“I am running because our country needs change, real change,” he continued. “If elected I will legalize Dreamers and the 10 million undocumented persons in this country will have a clear path to citizenship. There are over 3 million, mostly minority, prisoners in our jails. We must change that.”
He gave his well-known spiel that health care should be available to everyone but union members could keep whatever package they negotiated; climate change is a real danger that must be addressed; helping unions to expand the middle class; lowering the disproportionate mortality rate of black women; and universal background checks for those who wish to buy guns, including red flagging purchasers with mental problems.
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“We must make sure our country works for everyone instead of just the elites,” he declared. “We must make sure that every American has a chance to succeed.”
Then he got down to serious business, announcing his need of at least 500 signatures of registered voters in each county to enable him to be on the ballot in Indiana and implored folks to be sure to contact a Beto Team member to sign the petitions. He next opened the floor for questions or comments, which resulted in about six queries concerning his policies.
Then Katie Tucker, an Army veteran from Tennessee, shocked the crowd with an emotional, expletive laden plea for help in her battle with the Veterans Administration. According to her, she’s dying from various ailments contracted during tours of duty in Iraq beginning in 2003 but is getting the run around by the V.A.
Beto appeared taken aback by her frankness. Visibly moved, he stepped down and hugged her.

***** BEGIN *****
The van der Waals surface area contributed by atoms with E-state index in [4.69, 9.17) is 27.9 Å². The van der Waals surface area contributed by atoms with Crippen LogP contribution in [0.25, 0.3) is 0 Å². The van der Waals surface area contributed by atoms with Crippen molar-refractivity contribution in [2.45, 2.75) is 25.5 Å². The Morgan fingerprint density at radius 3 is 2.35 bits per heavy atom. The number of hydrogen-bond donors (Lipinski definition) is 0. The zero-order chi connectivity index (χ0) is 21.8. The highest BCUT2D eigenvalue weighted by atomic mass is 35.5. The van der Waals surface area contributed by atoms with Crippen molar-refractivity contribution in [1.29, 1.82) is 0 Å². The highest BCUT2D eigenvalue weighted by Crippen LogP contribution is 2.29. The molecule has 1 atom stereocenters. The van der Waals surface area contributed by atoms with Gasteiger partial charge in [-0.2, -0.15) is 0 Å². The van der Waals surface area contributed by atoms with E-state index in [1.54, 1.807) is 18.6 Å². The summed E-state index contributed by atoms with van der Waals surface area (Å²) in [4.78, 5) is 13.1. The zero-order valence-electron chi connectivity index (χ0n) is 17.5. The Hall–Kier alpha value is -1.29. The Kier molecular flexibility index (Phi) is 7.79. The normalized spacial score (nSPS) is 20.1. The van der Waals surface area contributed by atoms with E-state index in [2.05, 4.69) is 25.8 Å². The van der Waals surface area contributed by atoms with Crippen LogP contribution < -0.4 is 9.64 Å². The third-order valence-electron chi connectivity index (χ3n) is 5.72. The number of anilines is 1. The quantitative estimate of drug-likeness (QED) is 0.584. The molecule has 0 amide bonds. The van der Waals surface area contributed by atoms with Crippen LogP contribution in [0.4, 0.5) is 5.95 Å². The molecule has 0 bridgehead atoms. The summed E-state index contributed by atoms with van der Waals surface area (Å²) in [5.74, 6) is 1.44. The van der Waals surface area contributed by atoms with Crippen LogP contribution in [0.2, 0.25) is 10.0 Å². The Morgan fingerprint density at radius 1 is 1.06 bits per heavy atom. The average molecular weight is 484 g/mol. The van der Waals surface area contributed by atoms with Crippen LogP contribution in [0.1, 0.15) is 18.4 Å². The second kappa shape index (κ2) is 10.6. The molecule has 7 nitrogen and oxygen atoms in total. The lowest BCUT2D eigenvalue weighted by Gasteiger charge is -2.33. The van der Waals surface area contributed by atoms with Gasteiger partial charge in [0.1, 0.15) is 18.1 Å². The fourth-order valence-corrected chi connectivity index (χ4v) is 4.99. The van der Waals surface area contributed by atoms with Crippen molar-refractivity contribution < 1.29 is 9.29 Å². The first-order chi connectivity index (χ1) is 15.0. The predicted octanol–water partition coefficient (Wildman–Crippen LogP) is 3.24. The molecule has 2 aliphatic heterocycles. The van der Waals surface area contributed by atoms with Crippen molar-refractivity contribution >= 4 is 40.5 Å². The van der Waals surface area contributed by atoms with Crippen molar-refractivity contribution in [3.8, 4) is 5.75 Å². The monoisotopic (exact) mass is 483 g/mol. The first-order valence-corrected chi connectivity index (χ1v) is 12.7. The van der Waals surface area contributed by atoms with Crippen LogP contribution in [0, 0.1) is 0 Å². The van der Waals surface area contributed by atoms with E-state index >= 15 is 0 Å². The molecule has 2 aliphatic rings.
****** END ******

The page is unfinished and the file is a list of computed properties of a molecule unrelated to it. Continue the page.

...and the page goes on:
“I’m not sure what effect it will have, but make sure you give me your information before I leave. I promise to have one of my aides contact the V.A. to look into your case," he said.
Pauline Brandon of Springfield, Illinois, said she was unfamiliar with Beto, but was glad she attended the meeting because she had gotten a good understanding about what he stands for. She was especially impressed with his position on assault rifles.
As candidates go, Beto is fair to middling. He lost a close race to incumbent Texas Senator Ted Cruz in 2016. But does losing a senatorial race justify a leap to the presidency? He also made little impact during three national debates. But hey, Donald Trump has proven almost anyone can be president.
Depending on one’s perspective, Beto’s pit stop in Gary was either a sign of desperation or daring. Desperation because the city’s older demographics and heavy pro-union sentiments appear to favor established candidates such as Joe Biden, Elizabeth Warren or Bernie Sanders. Daring because maybe he’s angling for the veep slot. Or probably more to the point, Beto, low in the polls and not getting much traction, is merely shilling Gary while laying the groundwork for the future.